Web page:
In addition to Foster, she also credits Dr. John Taylor, GC’s assistant professor of education, for their guidance, support, and pushing her towards the future.

“Particularly, I want to thank them (Taylor and Foster) for always being such great resources, mentors, and supporters as I tackled each challenge at Garrett and looked ahead towards the future,” Mikaila said.  “They believed in me even when I did not always believe in myself, and I cannot thank them enough for that.”

Dr. Taylor spoke highly of Mikaila and how she exemplifies all of the genuine attributes and characteristics one would expect out of a future educator.

“A true teacher is someone who is competent, caring, committed, and personable.  All of these words describe Mikaila Tice,” noted Taylor.  “The greatest recommendation I can give Mikaila is that I would have liked for my sons to have had her as a teacher.  Her future students will be very lucky to have such a wonderful educator.”

Foster had the opportunity to instruct both Tim and Mikaila in math classes at GC.

“The family is hard-working and dedicated to their education,” he said.  “I wish we had more students like them.”

For Tim, Garrett’s in-county tuition, online options, and a close proximity to home (Grantsville) enabled him to earn his associate of applied science degree in business and information technology/business management & entrepreneurship.

“My wife sacrificed the most in the early days so I could attend class and/or commit time to online classes,” he stated. “Being a student at GC has broadened my life and learning experiences.  Everyone with whom I interacted at Garrett was very helpful and pleasant.

“Cissy VanSickle was very helpful in the Financial Aid office, sometimes getting grants for me that I didn’t know were available and I hadn’t requested.”

There are scholarships and grants available for those returning to school beyond the traditional 18 to 25 year old range.

“Many start a college career and something happens such as “life” and school has to take a back seat.  It’s never too late to get back on track,” stated VanSickle, GC’s director of financial aid.  “Contact your college or colleges, ask for a degree audit and determine what it would take for you to finish a degree even if it is not the same degree you started earlier in life.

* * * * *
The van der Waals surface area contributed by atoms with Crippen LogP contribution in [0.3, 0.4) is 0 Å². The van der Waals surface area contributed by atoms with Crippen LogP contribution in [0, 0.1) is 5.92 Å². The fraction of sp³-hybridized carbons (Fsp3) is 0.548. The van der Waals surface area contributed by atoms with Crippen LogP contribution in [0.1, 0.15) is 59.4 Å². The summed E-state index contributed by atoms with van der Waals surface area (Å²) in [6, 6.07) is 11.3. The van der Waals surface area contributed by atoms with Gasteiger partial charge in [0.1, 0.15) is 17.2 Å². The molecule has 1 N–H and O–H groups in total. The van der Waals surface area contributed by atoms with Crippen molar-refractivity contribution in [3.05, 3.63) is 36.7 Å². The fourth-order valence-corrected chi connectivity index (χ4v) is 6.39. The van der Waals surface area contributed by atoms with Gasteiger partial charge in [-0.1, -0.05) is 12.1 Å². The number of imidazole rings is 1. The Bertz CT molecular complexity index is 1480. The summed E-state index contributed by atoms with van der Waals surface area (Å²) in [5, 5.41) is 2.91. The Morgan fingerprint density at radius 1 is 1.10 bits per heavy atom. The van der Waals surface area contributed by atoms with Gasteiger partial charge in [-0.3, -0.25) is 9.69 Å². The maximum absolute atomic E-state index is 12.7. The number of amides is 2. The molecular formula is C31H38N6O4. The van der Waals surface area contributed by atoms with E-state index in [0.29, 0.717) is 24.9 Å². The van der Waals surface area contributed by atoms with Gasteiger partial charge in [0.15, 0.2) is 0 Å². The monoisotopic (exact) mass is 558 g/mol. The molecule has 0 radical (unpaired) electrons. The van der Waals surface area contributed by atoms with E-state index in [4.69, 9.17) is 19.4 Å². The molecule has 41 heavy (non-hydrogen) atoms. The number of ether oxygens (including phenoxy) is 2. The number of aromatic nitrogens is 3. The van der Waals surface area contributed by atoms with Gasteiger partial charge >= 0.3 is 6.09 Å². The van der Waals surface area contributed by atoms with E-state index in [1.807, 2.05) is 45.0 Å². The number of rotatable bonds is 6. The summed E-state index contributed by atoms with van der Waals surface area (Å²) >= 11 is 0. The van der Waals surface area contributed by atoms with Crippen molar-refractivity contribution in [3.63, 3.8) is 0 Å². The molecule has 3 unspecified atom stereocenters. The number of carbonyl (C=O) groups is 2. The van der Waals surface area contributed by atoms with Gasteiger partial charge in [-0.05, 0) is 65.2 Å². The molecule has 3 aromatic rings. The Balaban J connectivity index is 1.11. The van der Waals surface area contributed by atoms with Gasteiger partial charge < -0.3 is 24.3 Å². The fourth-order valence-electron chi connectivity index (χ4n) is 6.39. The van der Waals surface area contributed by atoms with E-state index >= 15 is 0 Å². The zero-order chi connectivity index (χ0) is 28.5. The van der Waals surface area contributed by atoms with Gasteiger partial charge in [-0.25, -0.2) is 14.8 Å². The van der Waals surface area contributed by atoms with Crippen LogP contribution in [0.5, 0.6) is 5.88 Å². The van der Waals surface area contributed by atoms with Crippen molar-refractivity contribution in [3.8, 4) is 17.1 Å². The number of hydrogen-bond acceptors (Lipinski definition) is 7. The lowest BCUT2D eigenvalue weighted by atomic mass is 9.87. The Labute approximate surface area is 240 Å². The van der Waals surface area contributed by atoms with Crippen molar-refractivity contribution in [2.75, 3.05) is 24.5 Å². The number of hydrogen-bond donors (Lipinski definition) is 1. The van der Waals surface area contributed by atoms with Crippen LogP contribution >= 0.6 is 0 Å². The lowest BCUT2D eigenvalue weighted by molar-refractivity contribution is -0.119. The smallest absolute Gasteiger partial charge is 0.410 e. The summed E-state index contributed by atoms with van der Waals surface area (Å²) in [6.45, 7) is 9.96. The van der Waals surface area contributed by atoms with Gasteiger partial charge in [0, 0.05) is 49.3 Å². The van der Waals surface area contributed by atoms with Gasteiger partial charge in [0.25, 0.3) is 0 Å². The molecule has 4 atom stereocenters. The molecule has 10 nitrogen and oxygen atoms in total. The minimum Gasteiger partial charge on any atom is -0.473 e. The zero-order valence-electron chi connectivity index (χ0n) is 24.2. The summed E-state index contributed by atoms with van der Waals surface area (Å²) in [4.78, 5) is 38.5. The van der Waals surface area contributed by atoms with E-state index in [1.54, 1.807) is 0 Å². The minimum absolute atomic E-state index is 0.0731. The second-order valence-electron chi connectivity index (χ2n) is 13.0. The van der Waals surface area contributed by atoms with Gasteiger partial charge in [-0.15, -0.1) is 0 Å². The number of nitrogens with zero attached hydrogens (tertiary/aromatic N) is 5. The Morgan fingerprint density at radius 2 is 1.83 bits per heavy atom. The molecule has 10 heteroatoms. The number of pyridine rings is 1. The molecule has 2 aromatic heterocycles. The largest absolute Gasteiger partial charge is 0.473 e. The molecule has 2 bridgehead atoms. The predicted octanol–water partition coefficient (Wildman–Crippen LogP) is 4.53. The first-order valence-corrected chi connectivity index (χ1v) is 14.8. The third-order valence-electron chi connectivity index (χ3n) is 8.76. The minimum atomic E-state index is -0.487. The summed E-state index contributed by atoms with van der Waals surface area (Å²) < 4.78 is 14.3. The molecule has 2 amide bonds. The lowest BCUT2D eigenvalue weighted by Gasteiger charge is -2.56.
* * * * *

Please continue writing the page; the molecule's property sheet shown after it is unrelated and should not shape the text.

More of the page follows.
“A lot of times as they say in competitive trail riding, “to finish is to win”, VanSickle noted.

As Tim was seeking a degree in a field related to his work, Dr. Qing Yuan, GC’s dean of academic affairs, was instrumental and facilitated a way for Tim to earn credits towards his degree, through GC’s life experience assessment program.

“I was able to present my work experience as qualification for the final three credits I needed to graduate,” he stated.

Realizing others may be walking in the same shoes as he was nearly 12 years ago, Tice encourages individuals to consider the opportunities that exist around them.

“Dream, but also be practical.  That may include getting a degree, or it may mean focusing on learning a skilled trade in addition to or instead of a degree,” he said.  “When it comes to your job or career, it’s great to do what you love doing, but it’s better to do something that, not only pays your bills, but also enables you to have financial independence and liberty.”

Spoken from the words of a future teacher, Mikaila says one will never regret the learning that is experienced, the friendships that are built, or the memories that are made.

“Sometimes it can be easy to focus on the areas in which we fail, but I have found that when we are willing to look beyond our shortcomings, work hard, and step out of our comfort zones, we tend to surprise ourselves and achieve more than we thought we could.”